Log In

| Recover password


There is a distinction between an infraction of the law committed in the course of carrying on of a lawful business and an infraction of law committed in a business inherently unlawful and constituting a normal incident of it. In the former case no deduction is possible whereas in the later case the deduction is possible of the penalty levied.

The Supreme Court in CIT v. S. C. Kothari [1971] 82 ITR 794 held that for the purpose of section 10(1) of the Indian Income-tax Act, 1922 (corresponding section 28 (i) of the 1961 Act), a loss incurred in carrying on an illegal business must be deducted before the true figure of profits brought to tax can be computed. Mr. Justice Grover, then speaking for the court, observed as under (page 802):

“If the business is illegal, neither the profits earned nor the losses incurred would be enforceable in law. But, that does not take the profits out of the taxing statute. Similarly, the taint of illegality of the business cannot detract from the losses being taken into account for computation of the amount, which can be subjected to tax as ‘profits’ under section 10(1) of the Act of 1922. The tax collector cannot be heard to say that he will bring the gross receipts to tax. He can only tax profits of a trade or business. That cannot be done without deducting the losses and the legitimate expenses of the business.”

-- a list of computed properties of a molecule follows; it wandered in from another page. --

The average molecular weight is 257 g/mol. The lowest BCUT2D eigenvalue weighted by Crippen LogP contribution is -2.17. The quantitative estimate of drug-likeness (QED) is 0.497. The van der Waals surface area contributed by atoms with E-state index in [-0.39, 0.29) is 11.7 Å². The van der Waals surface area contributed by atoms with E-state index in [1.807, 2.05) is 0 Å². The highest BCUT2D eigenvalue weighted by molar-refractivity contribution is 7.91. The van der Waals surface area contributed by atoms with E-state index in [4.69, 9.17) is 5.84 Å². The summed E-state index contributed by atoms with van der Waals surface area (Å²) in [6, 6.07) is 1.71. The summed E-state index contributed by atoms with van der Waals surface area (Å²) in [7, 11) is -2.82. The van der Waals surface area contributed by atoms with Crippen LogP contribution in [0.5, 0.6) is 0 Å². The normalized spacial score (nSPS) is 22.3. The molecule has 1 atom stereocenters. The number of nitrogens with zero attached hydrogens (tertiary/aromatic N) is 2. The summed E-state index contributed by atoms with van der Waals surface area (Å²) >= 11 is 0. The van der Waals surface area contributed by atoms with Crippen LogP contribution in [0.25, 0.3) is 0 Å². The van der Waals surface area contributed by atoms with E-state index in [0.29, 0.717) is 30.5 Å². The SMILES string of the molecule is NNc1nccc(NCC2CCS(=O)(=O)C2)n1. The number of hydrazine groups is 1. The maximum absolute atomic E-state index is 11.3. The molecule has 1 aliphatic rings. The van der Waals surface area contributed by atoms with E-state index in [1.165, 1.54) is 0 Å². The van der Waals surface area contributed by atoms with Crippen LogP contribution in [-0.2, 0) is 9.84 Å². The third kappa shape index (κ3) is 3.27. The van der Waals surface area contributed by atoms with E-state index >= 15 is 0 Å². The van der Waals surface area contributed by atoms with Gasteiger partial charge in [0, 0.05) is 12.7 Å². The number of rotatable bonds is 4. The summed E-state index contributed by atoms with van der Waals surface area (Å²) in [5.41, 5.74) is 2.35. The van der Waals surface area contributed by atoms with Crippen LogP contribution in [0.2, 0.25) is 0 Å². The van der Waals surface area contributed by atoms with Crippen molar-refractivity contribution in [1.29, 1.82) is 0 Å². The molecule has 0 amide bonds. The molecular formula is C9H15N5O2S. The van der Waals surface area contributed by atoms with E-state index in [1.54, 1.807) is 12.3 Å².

In the case of Fakr Mohmed Haji Hasan v. CIT (2002) 120TAX11 the assessee was found carrying gold bars and currency notes in his car during a search by a raiding party. On failure to explain the source the customs authorities seized such gold and currency. On this basis the ITO subjected such cash and value of gold to tax. The assessee made a claim for deduction of the confiscated sum as trading loss but failed. In upholding such addition the Gujarat High Court held that such deduction for trading loss could be allowed only if the assessee could justify that he is carrying on smuggling business.

In an exception note the High Court explained that unexplained investments, moneys, unexplained expenditure etc. are deemed incomes and such deemed incomes will not fall under either of the heads of income including income from other sources. And it is for this reason the corresponding deductions, which are applicable to the incomes under any of the heads of income, will not have application in case of deemed incomes.

Leave a Reply

Your email address will not be published.

error: Do not copy the content of this website.